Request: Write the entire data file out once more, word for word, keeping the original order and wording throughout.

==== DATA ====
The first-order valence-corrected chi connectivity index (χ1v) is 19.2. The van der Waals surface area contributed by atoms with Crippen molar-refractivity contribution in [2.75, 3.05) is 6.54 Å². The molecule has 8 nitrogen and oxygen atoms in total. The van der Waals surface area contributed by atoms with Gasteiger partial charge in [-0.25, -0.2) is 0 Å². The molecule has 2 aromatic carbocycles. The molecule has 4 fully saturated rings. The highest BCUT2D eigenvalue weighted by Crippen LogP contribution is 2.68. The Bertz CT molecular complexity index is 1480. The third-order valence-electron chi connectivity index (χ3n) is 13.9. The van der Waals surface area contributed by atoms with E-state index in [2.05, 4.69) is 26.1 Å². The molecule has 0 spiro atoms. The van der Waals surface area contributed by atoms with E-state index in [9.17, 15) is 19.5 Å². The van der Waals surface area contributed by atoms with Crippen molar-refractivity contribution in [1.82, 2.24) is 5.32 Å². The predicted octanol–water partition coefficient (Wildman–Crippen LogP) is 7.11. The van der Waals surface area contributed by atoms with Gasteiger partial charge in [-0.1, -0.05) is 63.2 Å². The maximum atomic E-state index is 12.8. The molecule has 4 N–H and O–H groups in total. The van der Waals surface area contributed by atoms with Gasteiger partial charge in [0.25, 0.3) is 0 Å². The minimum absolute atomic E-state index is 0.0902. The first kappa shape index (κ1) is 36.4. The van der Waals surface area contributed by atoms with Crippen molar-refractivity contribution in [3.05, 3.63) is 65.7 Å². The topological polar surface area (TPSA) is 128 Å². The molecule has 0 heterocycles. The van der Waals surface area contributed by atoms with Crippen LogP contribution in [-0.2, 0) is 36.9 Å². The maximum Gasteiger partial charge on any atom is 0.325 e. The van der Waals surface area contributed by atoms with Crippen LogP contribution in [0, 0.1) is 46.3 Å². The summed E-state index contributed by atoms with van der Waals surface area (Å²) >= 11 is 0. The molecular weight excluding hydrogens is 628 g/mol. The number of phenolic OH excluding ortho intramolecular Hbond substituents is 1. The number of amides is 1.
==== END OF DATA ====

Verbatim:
The first-order valence-corrected chi connectivity index (χ1v) is 19.2. The van der Waals surface area contributed by atoms with Crippen molar-refractivity contribution in [2.75, 3.05) is 6.54 Å². The molecule has 8 nitrogen and oxygen atoms in total. The van der Waals surface area contributed by atoms with Gasteiger partial charge in [-0.25, -0.2) is 0 Å². The molecule has 2 aromatic carbocycles. The molecule has 4 fully saturated rings. The highest BCUT2D eigenvalue weighted by Crippen LogP contribution is 2.68. The Bertz CT molecular complexity index is 1480. The third-order valence-electron chi connectivity index (χ3n) is 13.9. The van der Waals surface area contributed by atoms with E-state index in [2.05, 4.69) is 26.1 Å². The molecule has 0 spiro atoms. The van der Waals surface area contributed by atoms with E-state index in [9.17, 15) is 19.5 Å². The van der Waals surface area contributed by atoms with Crippen molar-refractivity contribution in [1.82, 2.24) is 5.32 Å². The predicted octanol–water partition coefficient (Wildman–Crippen LogP) is 7.11. The van der Waals surface area contributed by atoms with Gasteiger partial charge in [-0.1, -0.05) is 63.2 Å². The maximum atomic E-state index is 12.8. The molecule has 4 N–H and O–H groups in total. The van der Waals surface area contributed by atoms with Gasteiger partial charge in [0.25, 0.3) is 0 Å². The minimum absolute atomic E-state index is 0.0902. The first kappa shape index (κ1) is 36.4. The van der Waals surface area contributed by atoms with Crippen molar-refractivity contribution in [3.05, 3.63) is 65.7 Å². The topological polar surface area (TPSA) is 128 Å². The molecule has 0 heterocycles. The van der Waals surface area contributed by atoms with Crippen LogP contribution in [-0.2, 0) is 36.9 Å². The maximum Gasteiger partial charge on any atom is 0.325 e. The van der Waals surface area contributed by atoms with Crippen LogP contribution in [0, 0.1) is 46.3 Å². The summed E-state index contributed by atoms with van der Waals surface area (Å²) >= 11 is 0. The molecular weight excluding hydrogens is 628 g/mol. The number of phenolic OH excluding ortho intramolecular Hbond substituents is 1. The number of amides is 1.